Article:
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Plastic Pollution

The United States produces millions of tons of waste every year. Nine out of every ten tons of plastic waste are not recycled.

So where do those tons of discarded plastic go? Eventually all trashed plastic ends up in our oceans. Then add nurdles. Nurdles are small plastic pellets that are part of the manufacturing process. In 1992, approximately 60 billion pounds of these plastic pellets were being made annually. The American Chemistry Council, that represents the nations’ largest plastic and chemical manufacturers, reports an estimated production of 120 billion pounds in 2007. Production doubled in five years. Nurdles are shipped by trains, trucks, and ships. Some of these tiny pellets escape on the wind and rain, floating down storm drains and rivers to the ocean. There the nurdles join other plastics, such as water bottles, gas and oil cans, and even kayaks on their way to the ocean.

As the plastic floats along in the sun, it becomes brittle and begins to crack into small pieces and particles as fine as dust. Once in the ocean some plastic dust is deposited on our beaches. The remaining plastic moves to any one of five ocean gyres. A gyre is a rotational dead zone in the ocean. All debris flows into these gyres and is trapped there. The debris and the chemicals it brings with it are poisoning the water and causing the ocean temperature to rise, worsening the problem of global warming. Estimates are that the debris covers an area twice the size of Texas and weighs three million tons, mostly plastic.

There is also the problem of choking and starving birds, turtles and other animals who have mistaken the bits of plastic for food or been snared by abandoned fishing nets and other debris. Recent testing shows a ratio of 6 to 1 of plastic to plankton in the water.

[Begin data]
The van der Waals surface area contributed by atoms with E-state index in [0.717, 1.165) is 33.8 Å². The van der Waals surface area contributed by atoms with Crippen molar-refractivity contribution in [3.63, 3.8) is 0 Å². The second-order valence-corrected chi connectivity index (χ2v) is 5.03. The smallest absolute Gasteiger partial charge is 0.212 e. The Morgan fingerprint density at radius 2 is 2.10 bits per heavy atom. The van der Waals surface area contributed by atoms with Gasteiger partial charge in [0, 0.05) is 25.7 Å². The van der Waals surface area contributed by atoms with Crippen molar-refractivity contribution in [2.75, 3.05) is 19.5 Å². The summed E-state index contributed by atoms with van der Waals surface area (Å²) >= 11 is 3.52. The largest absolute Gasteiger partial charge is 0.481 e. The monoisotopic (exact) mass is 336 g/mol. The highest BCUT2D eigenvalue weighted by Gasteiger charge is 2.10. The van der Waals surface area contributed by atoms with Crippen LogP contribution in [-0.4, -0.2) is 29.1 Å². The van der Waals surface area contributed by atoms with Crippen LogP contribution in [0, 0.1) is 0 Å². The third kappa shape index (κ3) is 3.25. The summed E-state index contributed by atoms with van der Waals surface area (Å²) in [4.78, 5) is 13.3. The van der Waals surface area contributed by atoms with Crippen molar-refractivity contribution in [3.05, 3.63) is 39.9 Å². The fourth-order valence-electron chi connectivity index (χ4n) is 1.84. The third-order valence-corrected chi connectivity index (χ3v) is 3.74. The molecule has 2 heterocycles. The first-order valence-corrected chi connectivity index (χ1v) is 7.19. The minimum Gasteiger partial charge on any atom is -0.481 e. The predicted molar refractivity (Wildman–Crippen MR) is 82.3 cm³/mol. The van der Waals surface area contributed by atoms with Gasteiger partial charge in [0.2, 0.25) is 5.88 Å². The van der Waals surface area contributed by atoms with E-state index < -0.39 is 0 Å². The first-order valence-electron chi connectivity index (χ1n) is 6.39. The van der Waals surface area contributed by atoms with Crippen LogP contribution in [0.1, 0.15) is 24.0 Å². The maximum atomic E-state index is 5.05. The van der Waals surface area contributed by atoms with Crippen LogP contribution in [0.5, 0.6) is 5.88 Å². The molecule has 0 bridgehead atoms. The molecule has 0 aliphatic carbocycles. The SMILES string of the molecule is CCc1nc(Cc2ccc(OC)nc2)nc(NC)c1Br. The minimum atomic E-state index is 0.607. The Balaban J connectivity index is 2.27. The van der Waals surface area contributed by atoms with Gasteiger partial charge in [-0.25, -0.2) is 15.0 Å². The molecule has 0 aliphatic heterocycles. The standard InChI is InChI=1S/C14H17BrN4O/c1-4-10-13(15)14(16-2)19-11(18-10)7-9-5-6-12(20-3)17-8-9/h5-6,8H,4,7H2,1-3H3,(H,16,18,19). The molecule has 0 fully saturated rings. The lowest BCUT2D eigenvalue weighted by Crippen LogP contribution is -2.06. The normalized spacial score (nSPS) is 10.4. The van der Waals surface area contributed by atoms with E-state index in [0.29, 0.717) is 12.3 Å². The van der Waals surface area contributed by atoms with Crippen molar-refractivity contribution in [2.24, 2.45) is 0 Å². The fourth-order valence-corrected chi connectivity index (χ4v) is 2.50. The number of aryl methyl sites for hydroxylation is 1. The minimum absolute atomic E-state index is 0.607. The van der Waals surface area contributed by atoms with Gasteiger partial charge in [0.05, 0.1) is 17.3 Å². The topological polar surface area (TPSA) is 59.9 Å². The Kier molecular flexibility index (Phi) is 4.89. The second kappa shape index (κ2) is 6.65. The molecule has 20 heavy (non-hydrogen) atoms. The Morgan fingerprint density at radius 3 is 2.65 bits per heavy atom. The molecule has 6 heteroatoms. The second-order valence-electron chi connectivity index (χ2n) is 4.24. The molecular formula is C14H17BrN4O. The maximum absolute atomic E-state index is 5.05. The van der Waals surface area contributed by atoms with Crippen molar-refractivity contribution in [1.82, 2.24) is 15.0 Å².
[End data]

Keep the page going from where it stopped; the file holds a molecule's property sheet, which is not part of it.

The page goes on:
The EPA has been studying the problem for more than a decade and we still have no regulations to control it. Keep in mind that there are five gyres in the world.

Charles Moore is a marine researcher at Algalita Marine Research Foundation in Long Beach. He has been studying the North Pacific Gyre for 10 years. Moore says, ” The ocean is downhill from everywhere. It’s like a toilet that never flushes.”

New technology is coming that will improve or nearly eliminate the problem of garbage. But it isn’t in the main stream, yet. More testing, permits, and financing needs to happen. Plasco, a company in Ottawa, Canada, uses a plasma torch process to burn waste in a completely controlled environment, with no hazardous emissions. This is called plasma gasification. This process is 2/10ths of one percent away from zero waste. Hydrogen is one of the byproducts of gasification, and could be a future source of power. Plasco has applied to build a facility in California. But permits and building, all takes time.

Now is the time to make recycling a way of life. When we recycle waste plastic, we can create new products, such as carpet, and lumber, without creating more nurdles. We should also stop polluting our natural resources. It is time to reuse what we already have instead of making new nurdles and tossing away reusable material.

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